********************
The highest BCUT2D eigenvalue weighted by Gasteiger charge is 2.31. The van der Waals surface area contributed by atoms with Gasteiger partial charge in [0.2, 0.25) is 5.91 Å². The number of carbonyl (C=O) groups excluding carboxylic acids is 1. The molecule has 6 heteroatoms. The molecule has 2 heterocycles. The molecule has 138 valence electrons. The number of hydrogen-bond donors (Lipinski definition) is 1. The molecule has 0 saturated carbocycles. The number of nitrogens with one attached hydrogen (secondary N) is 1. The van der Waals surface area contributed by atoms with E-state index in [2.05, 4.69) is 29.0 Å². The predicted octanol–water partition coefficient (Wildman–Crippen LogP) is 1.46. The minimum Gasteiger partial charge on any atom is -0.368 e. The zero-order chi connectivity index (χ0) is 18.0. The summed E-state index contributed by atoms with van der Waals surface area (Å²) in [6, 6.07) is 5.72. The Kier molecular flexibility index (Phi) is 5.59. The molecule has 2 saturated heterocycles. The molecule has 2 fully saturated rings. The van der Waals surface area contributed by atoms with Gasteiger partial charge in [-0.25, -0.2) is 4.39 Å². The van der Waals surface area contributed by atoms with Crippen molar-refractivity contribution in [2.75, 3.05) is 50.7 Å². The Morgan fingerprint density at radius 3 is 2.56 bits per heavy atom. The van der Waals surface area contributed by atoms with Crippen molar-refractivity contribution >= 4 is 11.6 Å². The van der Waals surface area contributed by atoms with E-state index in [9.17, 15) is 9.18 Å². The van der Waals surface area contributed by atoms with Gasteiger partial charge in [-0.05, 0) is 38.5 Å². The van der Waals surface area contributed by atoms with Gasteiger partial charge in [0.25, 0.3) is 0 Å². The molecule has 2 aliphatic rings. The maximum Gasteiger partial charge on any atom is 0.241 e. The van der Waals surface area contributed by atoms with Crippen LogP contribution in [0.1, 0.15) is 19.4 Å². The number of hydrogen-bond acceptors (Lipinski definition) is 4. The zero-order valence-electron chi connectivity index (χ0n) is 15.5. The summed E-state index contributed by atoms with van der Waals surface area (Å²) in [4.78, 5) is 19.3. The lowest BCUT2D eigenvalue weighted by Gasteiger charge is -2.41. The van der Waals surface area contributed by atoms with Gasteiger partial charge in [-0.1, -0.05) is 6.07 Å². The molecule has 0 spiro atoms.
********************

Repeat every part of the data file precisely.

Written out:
The highest BCUT2D eigenvalue weighted by Gasteiger charge is 2.31. The van der Waals surface area contributed by atoms with Gasteiger partial charge in [0.2, 0.25) is 5.91 Å². The number of carbonyl (C=O) groups excluding carboxylic acids is 1. The molecule has 6 heteroatoms. The molecule has 2 heterocycles. The molecule has 138 valence electrons. The number of hydrogen-bond donors (Lipinski definition) is 1. The molecule has 0 saturated carbocycles. The number of nitrogens with one attached hydrogen (secondary N) is 1. The van der Waals surface area contributed by atoms with E-state index in [2.05, 4.69) is 29.0 Å². The predicted octanol–water partition coefficient (Wildman–Crippen LogP) is 1.46. The minimum Gasteiger partial charge on any atom is -0.368 e. The zero-order chi connectivity index (χ0) is 18.0. The summed E-state index contributed by atoms with van der Waals surface area (Å²) in [6, 6.07) is 5.72. The Kier molecular flexibility index (Phi) is 5.59. The molecule has 2 saturated heterocycles. The molecule has 2 fully saturated rings. The van der Waals surface area contributed by atoms with Gasteiger partial charge in [-0.25, -0.2) is 4.39 Å². The van der Waals surface area contributed by atoms with Crippen molar-refractivity contribution in [2.75, 3.05) is 50.7 Å². The Morgan fingerprint density at radius 3 is 2.56 bits per heavy atom. The van der Waals surface area contributed by atoms with Crippen molar-refractivity contribution >= 4 is 11.6 Å². The van der Waals surface area contributed by atoms with E-state index in [9.17, 15) is 9.18 Å². The van der Waals surface area contributed by atoms with Gasteiger partial charge in [-0.05, 0) is 38.5 Å². The van der Waals surface area contributed by atoms with Gasteiger partial charge in [0.25, 0.3) is 0 Å². The molecule has 2 aliphatic rings. The maximum Gasteiger partial charge on any atom is 0.241 e. The van der Waals surface area contributed by atoms with Crippen LogP contribution in [0.1, 0.15) is 19.4 Å². The number of hydrogen-bond acceptors (Lipinski definition) is 4. The zero-order valence-electron chi connectivity index (χ0n) is 15.5. The summed E-state index contributed by atoms with van der Waals surface area (Å²) in [4.78, 5) is 19.3. The lowest BCUT2D eigenvalue weighted by Gasteiger charge is -2.41. The van der Waals surface area contributed by atoms with Gasteiger partial charge in [-0.1, -0.05) is 6.07 Å². The molecule has 0 spiro atoms.